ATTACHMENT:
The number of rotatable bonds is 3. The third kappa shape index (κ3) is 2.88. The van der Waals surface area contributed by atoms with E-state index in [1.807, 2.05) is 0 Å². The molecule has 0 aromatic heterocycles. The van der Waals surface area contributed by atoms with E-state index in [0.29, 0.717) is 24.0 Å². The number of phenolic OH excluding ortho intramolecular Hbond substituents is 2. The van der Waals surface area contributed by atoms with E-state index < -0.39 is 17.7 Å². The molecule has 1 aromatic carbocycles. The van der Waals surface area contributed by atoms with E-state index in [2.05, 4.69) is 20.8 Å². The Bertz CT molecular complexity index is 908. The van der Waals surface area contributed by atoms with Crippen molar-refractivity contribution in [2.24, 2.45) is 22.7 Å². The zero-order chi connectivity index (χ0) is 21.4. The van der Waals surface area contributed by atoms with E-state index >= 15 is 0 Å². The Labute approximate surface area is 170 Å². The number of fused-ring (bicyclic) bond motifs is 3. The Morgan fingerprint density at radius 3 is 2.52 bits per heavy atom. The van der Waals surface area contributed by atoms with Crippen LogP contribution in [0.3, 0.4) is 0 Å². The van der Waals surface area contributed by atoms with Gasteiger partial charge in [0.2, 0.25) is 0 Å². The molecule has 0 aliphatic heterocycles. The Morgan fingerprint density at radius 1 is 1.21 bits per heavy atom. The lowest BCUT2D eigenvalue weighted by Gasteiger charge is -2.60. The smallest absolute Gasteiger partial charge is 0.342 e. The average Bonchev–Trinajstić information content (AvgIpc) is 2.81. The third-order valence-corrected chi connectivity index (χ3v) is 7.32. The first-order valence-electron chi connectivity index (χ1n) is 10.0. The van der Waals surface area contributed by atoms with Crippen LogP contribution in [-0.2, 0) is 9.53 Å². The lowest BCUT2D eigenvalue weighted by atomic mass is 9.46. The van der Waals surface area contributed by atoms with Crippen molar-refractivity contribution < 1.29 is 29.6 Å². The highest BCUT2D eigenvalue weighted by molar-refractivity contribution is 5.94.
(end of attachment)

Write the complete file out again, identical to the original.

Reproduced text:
The number of rotatable bonds is 3. The third kappa shape index (κ3) is 2.88. The van der Waals surface area contributed by atoms with E-state index in [1.807, 2.05) is 0 Å². The molecule has 0 aromatic heterocycles. The van der Waals surface area contributed by atoms with E-state index in [0.29, 0.717) is 24.0 Å². The number of phenolic OH excluding ortho intramolecular Hbond substituents is 2. The van der Waals surface area contributed by atoms with E-state index < -0.39 is 17.7 Å². The molecule has 1 aromatic carbocycles. The van der Waals surface area contributed by atoms with E-state index in [2.05, 4.69) is 20.8 Å². The Bertz CT molecular complexity index is 908. The van der Waals surface area contributed by atoms with Crippen molar-refractivity contribution in [2.24, 2.45) is 22.7 Å². The zero-order chi connectivity index (χ0) is 21.4. The van der Waals surface area contributed by atoms with E-state index >= 15 is 0 Å². The Labute approximate surface area is 170 Å². The number of fused-ring (bicyclic) bond motifs is 3. The Morgan fingerprint density at radius 3 is 2.52 bits per heavy atom. The van der Waals surface area contributed by atoms with Crippen LogP contribution in [0.3, 0.4) is 0 Å². The van der Waals surface area contributed by atoms with Gasteiger partial charge in [0.2, 0.25) is 0 Å². The molecule has 0 aliphatic heterocycles. The Morgan fingerprint density at radius 1 is 1.21 bits per heavy atom. The lowest BCUT2D eigenvalue weighted by Gasteiger charge is -2.60. The smallest absolute Gasteiger partial charge is 0.342 e. The average Bonchev–Trinajstić information content (AvgIpc) is 2.81. The third-order valence-corrected chi connectivity index (χ3v) is 7.32. The first-order valence-electron chi connectivity index (χ1n) is 10.0. The van der Waals surface area contributed by atoms with Crippen LogP contribution in [-0.2, 0) is 9.53 Å². The lowest BCUT2D eigenvalue weighted by atomic mass is 9.46. The van der Waals surface area contributed by atoms with Crippen molar-refractivity contribution < 1.29 is 29.6 Å². The highest BCUT2D eigenvalue weighted by molar-refractivity contribution is 5.94.